Sonic (NASDAQ:SONC) had a nice finish to fiscal 2006, and began FY 2007 with an equally savory performance. During the company's first-quarter earnings conference call, management discussed some of the initiatives that will drive growth in the second quarter and for the remainder of the year. Last week, at Cowen and Company's fifth annual Consumer Conference, two Sonic executives addressed analysts and further fleshed out the company's strategy for success.

Sonic President Scott McLain focused on how the company differentiates itself from the competition. With so many quick-serve restaurant concepts out there, including McDonald's (NYSE:MCD), Wendy's (NYSE:WEN), and Steak n Shake (NYSE:SNS), among others, any way that a concept can distinguish itself from the pack is extremely useful in attracting new customer traffic.

One of the best examples that come to mind on the importance of differentiation is Ruby Tuesday (NYSE:RI). For years, the restaurant chain was lost in the shuffle among other casual offerings like Applebee's (NASDAQ:APPB). To distinguish itself, Ruby Tuesday recently implemented a burger-centric menu, to positive results thus far.

Sonic's hardly lacking in its ability to stand out from the quick-serve crowd. McLain pointed to Sonic's format, which emphasizes customization, as one of the qualities unique to the brand. "Only at Sonic can you get a Cherry Vanilla Dr. Pepper, if that is what you want," McLain explained.

By making available numerous add-in flavors that customers can choose for their fountain drinks, the company is able to distinguish itself from other fast-food concepts that might be sitting directly across the street. Any way a brand can do different well is good business.

Sonic also distinguishes itself in its food. Unlike many quick-serve operations, where certain menu items are only available at certain times of the day, at Sonic the entire menu is available throughout the day. McLain pointed out that this is made possible because "everything at Sonic is made after you order."

Whether it's food, drinks, or frozen treats, expect Sonic to continue its emphasis on maintaining a fresh menu. Nearly every month, Sonic introduces something new to the menu, and it will continue this approach in 2007, having already introduced a Raspberry-Banana Smoothie for January.

One of the most obvious differences about the Sonic concept is noticeable when you first pull into one of the restaurant's 24 to 36 drive-in bays. Most drive-ins disappeared in the 1950s and '60s, but Sonic has kept the concept alive in style. Sonic is in the process of once again retrofitting existing drive-ins, as it did in the '80s and '90s. McLain indicated that the company benefited nicely from the prior two retrofits, and management expects success this time as well.

Beyond differentiation, McLain pointed out that advertising, particularly national cable advertising, has increased in relevance for the company as it has continued to grow in size. As Sonic penetrates developing markets, cable serves as the best way to spread the word about the brand.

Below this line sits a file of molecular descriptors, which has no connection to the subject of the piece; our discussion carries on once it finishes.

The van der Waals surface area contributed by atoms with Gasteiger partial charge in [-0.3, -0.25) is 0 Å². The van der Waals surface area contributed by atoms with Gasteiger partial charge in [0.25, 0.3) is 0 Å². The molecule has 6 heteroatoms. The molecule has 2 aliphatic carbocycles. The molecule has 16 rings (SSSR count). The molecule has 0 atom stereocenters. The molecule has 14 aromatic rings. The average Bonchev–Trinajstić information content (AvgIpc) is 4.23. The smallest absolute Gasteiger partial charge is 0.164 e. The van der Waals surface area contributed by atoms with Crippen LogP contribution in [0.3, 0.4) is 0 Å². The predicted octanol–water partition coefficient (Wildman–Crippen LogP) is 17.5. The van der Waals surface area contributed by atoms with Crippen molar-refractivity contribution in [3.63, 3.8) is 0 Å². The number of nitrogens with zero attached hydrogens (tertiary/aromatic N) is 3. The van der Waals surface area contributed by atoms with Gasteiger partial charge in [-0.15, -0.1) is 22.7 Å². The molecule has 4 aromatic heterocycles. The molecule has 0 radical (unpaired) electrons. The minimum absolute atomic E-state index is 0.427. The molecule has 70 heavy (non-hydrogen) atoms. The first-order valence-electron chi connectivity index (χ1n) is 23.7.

As the company grows, so do its advertising expenditures. Sonic is planning to spend roughly $160 million on advertising in FY 2007, with $80 million designated for national cable. "As we spend more money on advertising," McLain argued, "we tend to see a very positive correlation to sales and profits."

Speaking of development, McLain indicated that in just the past few months, Sonic has established a beachhead in five new markets. Sonic already has more than 3,200 units in operation, but McLain believes the concept has "lots of opportunity to grow."

In fact, the company has accelerated development in recent months, after achieving "sustained momentum" in store-level profitability. In top-line performance alone, Sonic has seen steady progress over the years.

For instance, a look at its last annual 10-K filing indicates that Sonic's average sales per franchise increased from $929,000 in 2003, to $983,000 in 2004, to $1.04 million in 2005, to almost $1.1 million in 2006. The top 20% of its stores are operating at the $1.5 to $1.6 million level. As the brand improves its profitability and proves that it is a sustainable concept, franchisees are increasingly willing to invest.

We know from the 10-K filing that the company expects to open 150 to 160 franchised drive-ins in fiscal 2007. I'm sure it has many more planned for opening, but given the tricky real estate market, many plans will doubtlessly fall through.

One of the most significant changes to Sonic's franchising biz over the years has been its average royalty rate. Ten years ago, it was 2.7% of sales; today it stands at 3.6% of sales. CFO Steve Vaughan confirmed that this upward trend will continue over the next three years as the company works toward an average royalty rate of 4.2%. These increases are justified again by Sonic's proven concept, and the average $1.1 million in sales generated per franchised site.

Concluding thoughts
That wraps up a few of the key highlights from the conference. From my analysis of the company's last quarterly earnings conference call, you'll know that I have a very favorable view of Sonic's operation. Nothing from this conference has altered my opinion.

I see a company with a sound strategy to maintain its success, through both a highly differentiated product and its ability to increase profitability. Sonic has 20 consecutive years of positive same-store sales, with comps increasing by an average of 5% per year over the past 10 years. This remarkable track record establishes a solid foundation for the next 10 years, as well.

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Fool contributor Jeremy MacNealy has no financial interest in any company mentioned. The Motley Fool has a disclosure policy.